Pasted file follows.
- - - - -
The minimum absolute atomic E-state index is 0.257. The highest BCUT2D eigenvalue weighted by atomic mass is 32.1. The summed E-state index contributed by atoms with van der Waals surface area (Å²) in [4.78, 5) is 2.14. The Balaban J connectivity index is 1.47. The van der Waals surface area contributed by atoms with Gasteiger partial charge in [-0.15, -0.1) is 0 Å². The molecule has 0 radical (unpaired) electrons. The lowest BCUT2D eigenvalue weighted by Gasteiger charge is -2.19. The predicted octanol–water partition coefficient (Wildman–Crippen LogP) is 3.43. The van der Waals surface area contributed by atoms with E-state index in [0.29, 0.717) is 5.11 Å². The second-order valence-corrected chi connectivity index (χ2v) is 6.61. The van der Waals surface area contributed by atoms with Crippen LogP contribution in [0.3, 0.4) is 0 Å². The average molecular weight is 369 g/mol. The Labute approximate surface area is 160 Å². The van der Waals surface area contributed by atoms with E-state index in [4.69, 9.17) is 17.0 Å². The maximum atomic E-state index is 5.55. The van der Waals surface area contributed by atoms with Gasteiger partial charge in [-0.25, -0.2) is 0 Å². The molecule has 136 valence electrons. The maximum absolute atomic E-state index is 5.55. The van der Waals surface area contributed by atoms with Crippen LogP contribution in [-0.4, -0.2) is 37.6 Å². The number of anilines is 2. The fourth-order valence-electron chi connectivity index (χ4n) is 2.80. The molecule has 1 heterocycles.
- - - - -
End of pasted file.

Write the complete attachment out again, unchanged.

The minimum absolute atomic E-state index is 0.257. The highest BCUT2D eigenvalue weighted by atomic mass is 32.1. The summed E-state index contributed by atoms with van der Waals surface area (Å²) in [4.78, 5) is 2.14. The Balaban J connectivity index is 1.47. The van der Waals surface area contributed by atoms with Gasteiger partial charge in [-0.15, -0.1) is 0 Å². The molecule has 0 radical (unpaired) electrons. The lowest BCUT2D eigenvalue weighted by Gasteiger charge is -2.19. The predicted octanol–water partition coefficient (Wildman–Crippen LogP) is 3.43. The van der Waals surface area contributed by atoms with E-state index in [0.29, 0.717) is 5.11 Å². The second-order valence-corrected chi connectivity index (χ2v) is 6.61. The van der Waals surface area contributed by atoms with Crippen LogP contribution in [0.3, 0.4) is 0 Å². The average molecular weight is 369 g/mol. The Labute approximate surface area is 160 Å². The van der Waals surface area contributed by atoms with E-state index in [4.69, 9.17) is 17.0 Å². The maximum atomic E-state index is 5.55. The van der Waals surface area contributed by atoms with Gasteiger partial charge in [-0.25, -0.2) is 0 Å². The molecule has 136 valence electrons. The maximum absolute atomic E-state index is 5.55. The van der Waals surface area contributed by atoms with Crippen LogP contribution in [-0.4, -0.2) is 37.6 Å². The number of anilines is 2. The fourth-order valence-electron chi connectivity index (χ4n) is 2.80. The molecule has 1 heterocycles.